January 27, 2006

2006 Catholic Schools Week Supplement

U.S. Department of Education honors five schools

By Mary Ann Wyand

Five Catholic schools in central and southern Indiana earned national recognition for excellence in education last year.

During a U.S. Department of Education ceremony on Nov. 11 in Washington, D.C., representatives of the archdiocese’s newest No Child Left Behind Blue Ribbon Schools of Excellence accepted the awards on behalf of the students, faculty, staff, parents and volunteers who helped make this recognition possible.

The newest archdiocesan schools to receive the national honor are St. Simon the Apostle School in Indianapolis, Immaculate Heart of Mary School in Indianapolis, St. Michael School in Greenfield, St. Thomas Aquinas School in Indianapolis and Holy Family School in New Albany.

During their visit to the nation’s capital, representatives of these schools also attended a special reception on Nov. 10 that was hosted by the National Catholic Educational Association.

“The Catholic schools of the Archdiocese of Indianapolis have been extraordinarily well-represented in the Blue Ribbon Schools program since its inception,” said G. Joseph Peters, associate executive director of Catholic education for the archdiocese.

Six archdiocesan schools were awarded Blue Ribbons during 2004 and four schools earned this national recognition during 2003, Peters said, for a total of 15 awards in the past three years.

Since the first Blue Ribbon award was presented in 1985, he said, 24 national Blue Ribbon awards have been earned by 19 Catholic schools in the archdiocese.

Peters said the Archdiocese of Indianapolis has earned more Blue Ribbon Schools of Excellence awards from the U.S. Department of Education than any other diocese in the country.

Gerald Ernstberger, principal of Holy Family School in New Albany, said the school’s 362 students were excited to celebrate the distinction of receiving the national education award for the second time since 2001 during a Mass and open house on Nov. 20 at the New Albany Deanery parish.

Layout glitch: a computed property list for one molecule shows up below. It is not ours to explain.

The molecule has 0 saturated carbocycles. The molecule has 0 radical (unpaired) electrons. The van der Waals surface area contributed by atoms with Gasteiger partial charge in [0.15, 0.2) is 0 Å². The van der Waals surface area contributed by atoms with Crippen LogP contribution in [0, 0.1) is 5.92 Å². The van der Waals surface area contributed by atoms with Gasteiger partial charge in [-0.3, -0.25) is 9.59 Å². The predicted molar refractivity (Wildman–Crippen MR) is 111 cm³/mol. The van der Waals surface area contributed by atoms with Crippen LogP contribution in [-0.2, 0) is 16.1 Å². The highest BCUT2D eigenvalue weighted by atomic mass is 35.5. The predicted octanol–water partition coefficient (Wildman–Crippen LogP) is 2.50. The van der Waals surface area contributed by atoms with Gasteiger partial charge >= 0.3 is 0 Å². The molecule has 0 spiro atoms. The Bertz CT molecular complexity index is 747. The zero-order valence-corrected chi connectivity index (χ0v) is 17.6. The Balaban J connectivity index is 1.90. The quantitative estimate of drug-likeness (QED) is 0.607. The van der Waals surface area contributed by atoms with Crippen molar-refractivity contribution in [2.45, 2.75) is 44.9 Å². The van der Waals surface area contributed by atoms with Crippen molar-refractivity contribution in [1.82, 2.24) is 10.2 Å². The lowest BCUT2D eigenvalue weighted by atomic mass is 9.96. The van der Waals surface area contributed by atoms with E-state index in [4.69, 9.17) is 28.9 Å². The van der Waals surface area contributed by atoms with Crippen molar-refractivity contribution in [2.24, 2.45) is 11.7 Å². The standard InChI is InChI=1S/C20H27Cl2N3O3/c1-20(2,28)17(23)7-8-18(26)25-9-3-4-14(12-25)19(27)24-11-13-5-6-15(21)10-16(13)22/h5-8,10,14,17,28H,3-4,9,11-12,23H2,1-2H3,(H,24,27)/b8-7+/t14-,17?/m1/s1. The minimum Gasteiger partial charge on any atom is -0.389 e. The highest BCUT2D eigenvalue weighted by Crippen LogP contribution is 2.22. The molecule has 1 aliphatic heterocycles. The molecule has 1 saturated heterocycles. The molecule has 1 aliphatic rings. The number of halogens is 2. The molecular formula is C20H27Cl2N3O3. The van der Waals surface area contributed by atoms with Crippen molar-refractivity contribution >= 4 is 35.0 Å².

“It’s nice to have earned the Blue Ribbon award under both programs—the original U.S. Department of Education award and then the No Child Left Behind Act award,” he said. “The criteria are different, and it’s nice to be able to get that recognition under both sets of criteria.”

Ernstberger said he and eighth-grade teacher Kathy Weber enjoyed hearing Margaret Spelling, secretary of the U.S. Department of Education, speak during a Nov. 11 luncheon in Washington, and they appreciated the workshops with administrators of other schools that earned Blue Ribbon awards.

“We were learning from administrators of schools that have done really great things,” he said, “so it was very helpful.”

Kristine Cohn, U.S. Department of Education regional representative from Chicago, visited the school on Dec. 16 to congratulate the students, faculty and staff.

But the best part about receiving the national education award, Ernstberger said, is sharing it with the students.

“They’re good kids,” he said. “It’s a great school. Obviously, standardized tests are now a very important part of the award. We have a lot of high expectations, and it was particularly satisfying, I think, for the teachers and myself given the fact that we got the award for the second time. That was really special.” †


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